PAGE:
So the riders have taken off. Eleven long days are ahead of them. Eleven days of happiness, frustration, surprise, soaring muscles, boredom, euphoria and pure joy. As the famous quote says: “you don’t know what the Iron Butt Rally is like unless you have ridden it.” True. It’s difficult to explain, but it is definitely an experience of a lifetime.
Two years ago, the riders had to gather at 8 a.m. in the bike park. Two hours of agony before we could take off. Last preparations…did I think of everything? It was raining and some bike were under some rain covers. I wondered why bikes that will go on a 11.000 miles adventure needed to be sheltered from the rain….another culture shock was the provision of ice cubes…riders put them in their big water jugs on their bikes. At high temperatures…OK! But it was rather cool and raining…weird. I put on my flashy yellow rain suit and together with my fluorescent helmet I stood out of the crowd in the last minute rider meeting. Some guys were laughing at my sight but I knew that I would stay dry the whole day. The other riders in their Roadcraft suits probably wouldn’t…
We had been instructed to leave immediately then the finger would be pointed at us, because the whole pack should leave within four minutes. The police would stop the traffic for us, and the start should be very quick. So it was 10 a.m. and the riders that had participated in the “hair cutting contest – oh my dear!” were out first. You’re nervous when it’s your turn and don’t want to cock it up…finally Warchild’s finger pointed at me – wrooooom! What? No propulsion? Ah, The bike was in neutral gear! And with an enormous “WHACK!!!” I hammered the first gear in its position. Off I went! Through an applauding crowd, through lines of policemen keeping the traffic stopped. A special moment.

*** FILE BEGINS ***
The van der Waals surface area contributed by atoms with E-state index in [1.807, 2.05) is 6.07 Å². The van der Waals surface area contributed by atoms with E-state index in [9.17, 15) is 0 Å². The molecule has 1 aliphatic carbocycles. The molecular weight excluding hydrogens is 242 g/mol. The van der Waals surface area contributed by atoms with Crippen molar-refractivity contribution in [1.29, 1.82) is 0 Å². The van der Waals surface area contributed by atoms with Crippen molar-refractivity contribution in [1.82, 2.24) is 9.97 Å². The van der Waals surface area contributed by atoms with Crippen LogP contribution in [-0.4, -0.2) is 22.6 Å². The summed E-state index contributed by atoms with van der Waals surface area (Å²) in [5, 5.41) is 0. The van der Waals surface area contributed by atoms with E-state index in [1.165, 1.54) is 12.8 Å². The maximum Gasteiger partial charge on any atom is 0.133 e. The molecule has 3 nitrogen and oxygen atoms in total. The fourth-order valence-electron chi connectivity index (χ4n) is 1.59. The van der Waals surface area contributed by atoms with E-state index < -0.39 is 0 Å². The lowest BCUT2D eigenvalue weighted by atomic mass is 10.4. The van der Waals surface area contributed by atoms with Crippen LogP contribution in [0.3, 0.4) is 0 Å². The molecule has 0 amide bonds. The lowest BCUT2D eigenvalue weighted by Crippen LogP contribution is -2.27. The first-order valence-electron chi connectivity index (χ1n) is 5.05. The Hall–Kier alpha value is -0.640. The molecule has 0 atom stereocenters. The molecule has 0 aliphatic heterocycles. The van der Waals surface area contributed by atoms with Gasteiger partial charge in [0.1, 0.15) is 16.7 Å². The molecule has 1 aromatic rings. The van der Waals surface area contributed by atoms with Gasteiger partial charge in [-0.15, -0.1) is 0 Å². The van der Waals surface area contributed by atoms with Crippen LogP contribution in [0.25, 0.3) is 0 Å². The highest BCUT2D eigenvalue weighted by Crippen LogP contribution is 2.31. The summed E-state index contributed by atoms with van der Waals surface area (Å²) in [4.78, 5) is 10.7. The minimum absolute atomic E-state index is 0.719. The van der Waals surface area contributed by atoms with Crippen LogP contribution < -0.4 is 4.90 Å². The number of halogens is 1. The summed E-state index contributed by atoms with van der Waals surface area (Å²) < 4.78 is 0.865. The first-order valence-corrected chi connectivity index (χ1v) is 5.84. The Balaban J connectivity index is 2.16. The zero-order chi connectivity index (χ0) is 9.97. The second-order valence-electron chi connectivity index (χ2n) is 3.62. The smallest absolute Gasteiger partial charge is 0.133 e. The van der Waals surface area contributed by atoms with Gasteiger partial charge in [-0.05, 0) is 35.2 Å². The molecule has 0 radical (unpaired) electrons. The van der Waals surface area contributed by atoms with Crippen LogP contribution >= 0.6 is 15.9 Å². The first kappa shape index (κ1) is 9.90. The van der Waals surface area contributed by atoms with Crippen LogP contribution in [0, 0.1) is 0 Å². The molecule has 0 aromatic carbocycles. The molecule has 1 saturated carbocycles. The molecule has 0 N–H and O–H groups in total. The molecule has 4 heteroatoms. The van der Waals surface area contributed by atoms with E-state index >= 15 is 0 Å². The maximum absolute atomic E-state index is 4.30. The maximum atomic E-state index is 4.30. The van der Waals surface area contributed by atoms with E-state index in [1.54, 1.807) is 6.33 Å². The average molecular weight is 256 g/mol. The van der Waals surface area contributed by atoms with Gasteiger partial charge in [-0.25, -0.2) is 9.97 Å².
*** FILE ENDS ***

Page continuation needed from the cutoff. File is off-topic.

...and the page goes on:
From the first day, I remember rather little. It was partly raining and rather cool. I went on not so crowded roads in Pennsylvania, New York and Vermont. I learned soon that there was a huge difference with Europe: when riding on highways, there were no parkings where you could stop and empty your bladder….After the first bonus point location ( an old locomotive), I couldn’t hold it for longer and I disappeared in the high grass…..ouffffff. I visited some locations and enjoyed the countryside roads, especially in Vermont. I had a lot of pressure during the whole day for I wanted to visit a location before sunset and there was little time to spare. I was pushing for the whole afternoon, but in the end I arrived with the last sunlight…but I found out that the access was closed already….aaargh! I rode along the site and could see the boat from the distance. This should do. However, it was getting dark very quickly and I needed a lot of shots before I had an acceptable picture of the boat and my rally flag. 5 minutes later, it was pitch dark…..I put some petrol and finally could have snack. I checked my next locations and decided that I better stayed in this town for I needed to go to some remote places and it didn’t make sense to do this at night. So I checked in a hotel and had a good rest for a couple of hours. I took it easy, I knew that the first leg would only be a snack compared to what was ahead of us and I wanted to sleep a lot to be fresh for the second leg.